Peace and love,
Paula R.

Janet said...

Hey, Paula! I hear you about failing - both in running and writing. As I was plodding along (running), I kept thinking how pathetic I was, how I couldn't go the distance, questioning why I was actually trying - but then the writing analogy came to me and I knew I just had to keep going. Like you said, no looking back. If you continue to question yourself, you'll never get anywhere (which would be like running on a treadmill, LOL).

I hope you get back into running - for you. And writing - first and foremost for you, because that's who counts. And you're right - spring is the best time to get out there and work up a sweat.

Thanks for stopping by today, Paula.

Helena said...

I've been back in the house for about half an hour -- from my walk. I have never tried running, but I'm encouraged when I hear fitness experts say that walking is just as good. I walk about 4 km six days a week, and it usually takes about 50 minutes. I walk with a friend so we motivate each other to actually get out of bed at 6 am. Only illness or extreme weather interferes with this year-round habit. We find it a terrific way to start the day: it is energizing, puts us in touch with nature, we get fresh air in our lungs, and we support each other in our goal of staying fit as we age.

Now, where is my writing buddy who would support my need to exercise my writing muscles, get fresh ideas on a regular basis, and to stick to it because if I don't I would be letting someone else down?

Excellent post, Janet. Keep up (all) your good work!!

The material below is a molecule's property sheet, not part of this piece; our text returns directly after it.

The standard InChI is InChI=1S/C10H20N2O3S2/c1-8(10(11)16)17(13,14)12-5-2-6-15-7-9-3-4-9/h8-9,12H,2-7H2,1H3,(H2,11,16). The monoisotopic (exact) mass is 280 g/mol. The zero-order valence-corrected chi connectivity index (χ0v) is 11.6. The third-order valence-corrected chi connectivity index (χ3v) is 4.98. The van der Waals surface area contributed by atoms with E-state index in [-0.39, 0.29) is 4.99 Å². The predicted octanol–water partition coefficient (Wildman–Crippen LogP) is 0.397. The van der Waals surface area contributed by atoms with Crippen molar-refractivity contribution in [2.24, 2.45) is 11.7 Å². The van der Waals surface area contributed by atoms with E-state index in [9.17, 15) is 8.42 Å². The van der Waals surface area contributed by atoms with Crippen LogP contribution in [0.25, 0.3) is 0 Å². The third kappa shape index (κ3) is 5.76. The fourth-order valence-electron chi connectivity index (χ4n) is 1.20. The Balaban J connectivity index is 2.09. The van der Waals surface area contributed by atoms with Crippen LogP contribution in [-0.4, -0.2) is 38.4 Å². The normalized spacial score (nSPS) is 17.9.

Silver James said...

Not running. Nooooooooo! Don't make me run!!!! I can sprint for about a block and then I have to flop in the grass and force air into my lungs!

However, comparing writing to running, I like to think I'm a ....speed walker. I try to set a good pace, one where I can talk (write) and breath at the same time. My problem is that I get distracted *squirrel!* and wander off on tangents.

Great post and happy Friday!

Janet said...

4K six days a week is fantastic, Helena! Good for you - and yes, walking is perfect exercise to stay fit and healthy. And at 50 minutes for 4K, you're really motoring.

Hey, you have us! I know, not the same thing as having a check in buddy. That's what I loved about BIAW - and Hayley and I did an MSN thing a while back where we would sign in for a couple of hours and check in for 5 to 10 minutes at the top of the hour. Great way to make sure that Butt is In the Chair. Perhaps we need to do a May Blitz again (anyone doing that with SRW this year)?

Glad you liked the post, Helena :)

Janet said...

I won't make you run - and if you think I'm sprinting, think again. I'm pretty sure turtles would pass me if they were going in my direction. But, again, if I thought about that, let it bother me, I would never get out there. I go at my pace - as I should do with writing.